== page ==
Spanish jobless rate soars past 25 per cent



The relentless lengthening of Spain’s jobless queues continues apace, new figures showed yesterday, with more than one in four now out of work, the worst unemployment levels in the country since General Franco’s dictatorship ended in November 1975 and modern records began.

Spain’s latest jobless total of 25.02 per cent of its workforce, or 5.8 million people, up from 24.6 per cent, is second only to Greece in the eurozone, and more than double the European average of 11.4 percent. Jobless totals have now tripled in the EU’s fourth-largest economy since 2007, and nearly a third of Spain’s 50 provinces now suffer from 30 per cent unemployment. 

A new negative landmark of 6 million – as seasonal industries such as tourism shed employees, Spain’s second recession in bites ever more deeply with its fifth straight quarter of contraction, and the country’s public sector shrinks dramatically under the impact of over €60bn of austerity cuts, the most severe in recent history  – is expected to be reached this winter.

Whilst the latest figures will do little to lower the pressure on Mariano Rajoy’s government to seek a full banking bailout, in a press conference yesterday morning, the Economy Minister, Fernando Jimenez LaTorre, predicted that the jobless total would not drop before until the end of 2013.

“Employment and economic activity go hand in hand,” he commented.

Government forecasts say the Spanish economy will shrink by 0.5 per cent in 2013, although other analysts, among them the IMF, say that over double that figure is more likely.

“Every new set of unemployment figures makes us want to work harder,” said the government spokeswoman Soraya Saenz de Santamaria, who also claimed that the public sector had been the hardest hit, and that in the private sector unemployment figures were stabilising.

In the latest round of job losses, more than 56,000 jobs have disappeared in the construction industry alone – the hardest hit in the third quarter of 2012 – with the services sector shedding 32,700, and employment in agriculture dropping by 11,900.

The town of Ceuta in north Africa, one of Spain’s last two tiny enclaves in the continent, has the highest level of unemployment: 41 per cent. The Basque country, one of Spain’s industrial heartlands, is at the opposite end of the spectrum, with just 15 per cent.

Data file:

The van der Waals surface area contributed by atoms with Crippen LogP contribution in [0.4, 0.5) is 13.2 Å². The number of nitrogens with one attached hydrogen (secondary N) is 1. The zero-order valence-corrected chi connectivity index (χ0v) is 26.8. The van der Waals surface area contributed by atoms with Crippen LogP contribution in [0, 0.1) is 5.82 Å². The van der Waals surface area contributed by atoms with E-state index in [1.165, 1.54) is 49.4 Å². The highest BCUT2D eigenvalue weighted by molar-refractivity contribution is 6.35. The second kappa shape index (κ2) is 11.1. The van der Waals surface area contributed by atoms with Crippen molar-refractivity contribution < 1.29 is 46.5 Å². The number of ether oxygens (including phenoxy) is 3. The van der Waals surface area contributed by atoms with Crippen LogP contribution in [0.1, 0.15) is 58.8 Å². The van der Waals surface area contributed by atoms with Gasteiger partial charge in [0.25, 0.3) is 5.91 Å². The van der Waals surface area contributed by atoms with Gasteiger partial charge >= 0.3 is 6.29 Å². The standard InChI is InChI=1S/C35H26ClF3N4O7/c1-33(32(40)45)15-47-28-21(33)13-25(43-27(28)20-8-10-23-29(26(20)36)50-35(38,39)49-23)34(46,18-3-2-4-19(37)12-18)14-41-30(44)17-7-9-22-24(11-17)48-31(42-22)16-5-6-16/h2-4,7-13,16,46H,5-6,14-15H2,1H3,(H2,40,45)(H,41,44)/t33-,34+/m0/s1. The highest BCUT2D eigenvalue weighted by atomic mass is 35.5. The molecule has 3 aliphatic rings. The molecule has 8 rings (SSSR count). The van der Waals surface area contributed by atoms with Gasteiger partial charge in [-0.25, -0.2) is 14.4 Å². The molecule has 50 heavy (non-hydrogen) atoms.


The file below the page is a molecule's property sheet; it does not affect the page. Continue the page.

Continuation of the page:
The number of families with all their members out of work continues to increase, to 1,737,900 households. One likely knock-on effect will be an increase in the number of Spanish families who say they have no money for unexpected financial emergencies, already standing at 40 per cent earlier this month. More than one in 10 Spanish families were also reported as having difficulties in paying their monthly bills, and 44 per cent of Spanish families can no longer afford even one annual holiday a year.

The ever-bleaker outlook for job seekers means emigration is steadily on the rise, too. The total of Spaniards leaving the country rose to 54,912 in the first nine months of 2012, an increase of 21 per cent compared to the same period in 2011. In the province of Galicia, local media estimate that 70 young people leave the province in search of work every day.

Self-employment, too, is increasing fast – in the third quarter the total rose by 65,000, the highest since 2006, well before Spain’s latest economic recession began.

The latest data is also certain to intensify protests among those that remain, with a general strike scheduled for  14 November – the first time that a government has faced two such nationwide industrial action in the same year.

Yesterday Madrid’s transport system faced its second go-slow in a month, while a wave of protests against education and health cuts swept the country in September and October.

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